WASHINGTON, DC, US — In a letter more than 60 US agricultural groups requested each state to increase truck weight limits on highways within their jurisdictions to a “minimum harmonized weight” of 88,000 pounds.

“Increased truck weights improve the food and agriculture industry’s efficiency and capacity to deliver essential food, feed and key ingredients which sustain our food supply chain,” the groups said in a March 30 letter to all state governors, lieutenant governors, transportation directors and agriculture commissioners. “This will become more critical if the availability of truck drivers is impacted adversely by COVID-19.”

The federal Coronavirus Aid Relief, and Economic Security Act signed into law clarifies the US Department of Transportation’s authority to allow states to increase truck weight limits on US highways and federal interstate highways within their jurisdictions during the COVID-19 emergency.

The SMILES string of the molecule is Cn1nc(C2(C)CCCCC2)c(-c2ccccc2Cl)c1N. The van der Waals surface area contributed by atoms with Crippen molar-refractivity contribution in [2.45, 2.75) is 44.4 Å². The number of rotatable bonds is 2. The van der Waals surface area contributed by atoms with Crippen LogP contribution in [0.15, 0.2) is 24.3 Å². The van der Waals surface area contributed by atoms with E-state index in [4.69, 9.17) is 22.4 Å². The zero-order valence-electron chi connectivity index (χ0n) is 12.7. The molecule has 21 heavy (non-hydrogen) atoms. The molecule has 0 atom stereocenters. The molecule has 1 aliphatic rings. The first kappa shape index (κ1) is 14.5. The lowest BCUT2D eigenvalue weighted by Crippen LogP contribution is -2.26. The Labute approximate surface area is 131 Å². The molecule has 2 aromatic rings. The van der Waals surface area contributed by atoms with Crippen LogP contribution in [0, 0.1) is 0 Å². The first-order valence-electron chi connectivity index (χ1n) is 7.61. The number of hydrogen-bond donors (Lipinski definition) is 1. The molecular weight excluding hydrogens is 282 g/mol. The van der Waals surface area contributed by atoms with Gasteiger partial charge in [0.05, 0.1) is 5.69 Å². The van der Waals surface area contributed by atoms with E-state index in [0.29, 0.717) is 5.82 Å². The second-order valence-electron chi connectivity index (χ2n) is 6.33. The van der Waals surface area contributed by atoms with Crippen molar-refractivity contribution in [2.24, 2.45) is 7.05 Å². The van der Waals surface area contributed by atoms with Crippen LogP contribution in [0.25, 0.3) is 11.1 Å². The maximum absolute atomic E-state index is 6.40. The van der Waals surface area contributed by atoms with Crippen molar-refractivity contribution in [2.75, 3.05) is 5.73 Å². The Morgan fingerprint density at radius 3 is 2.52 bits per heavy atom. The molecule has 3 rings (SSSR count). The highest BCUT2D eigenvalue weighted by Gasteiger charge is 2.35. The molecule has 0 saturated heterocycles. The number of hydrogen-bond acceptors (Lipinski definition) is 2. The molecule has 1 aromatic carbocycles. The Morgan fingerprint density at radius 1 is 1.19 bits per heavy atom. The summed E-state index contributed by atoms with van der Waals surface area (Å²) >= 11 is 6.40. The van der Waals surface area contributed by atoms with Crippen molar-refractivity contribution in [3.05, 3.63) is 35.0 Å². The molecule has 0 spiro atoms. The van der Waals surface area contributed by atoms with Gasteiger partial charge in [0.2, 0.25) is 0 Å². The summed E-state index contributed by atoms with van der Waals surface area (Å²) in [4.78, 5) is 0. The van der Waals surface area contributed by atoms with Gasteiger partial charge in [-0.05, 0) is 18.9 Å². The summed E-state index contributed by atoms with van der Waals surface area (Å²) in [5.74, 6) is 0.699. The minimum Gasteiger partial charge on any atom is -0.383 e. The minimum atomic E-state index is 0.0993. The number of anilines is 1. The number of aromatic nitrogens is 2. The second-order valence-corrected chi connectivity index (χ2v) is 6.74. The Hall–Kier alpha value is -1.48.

“Establishing a minimum truck weight limit of 88,000 pounds would ensure that a minimum harmonized weight exists across the country and help protect against essential shipments adhering to this common increase from being impeded at state borders,” the letter said.

The National Grain and Feed Association (NGFA) has been working to create regularity among state, federal and local rules that affect business operations and COVID-19 emergency response efforts.   

The NGFA along with 53 other groups sent a letter previously on March 25 urging the Federal Motor Carrier Safety Administration to grant relief from federal drive time rules for all truck drivers hauling agricultural goods.

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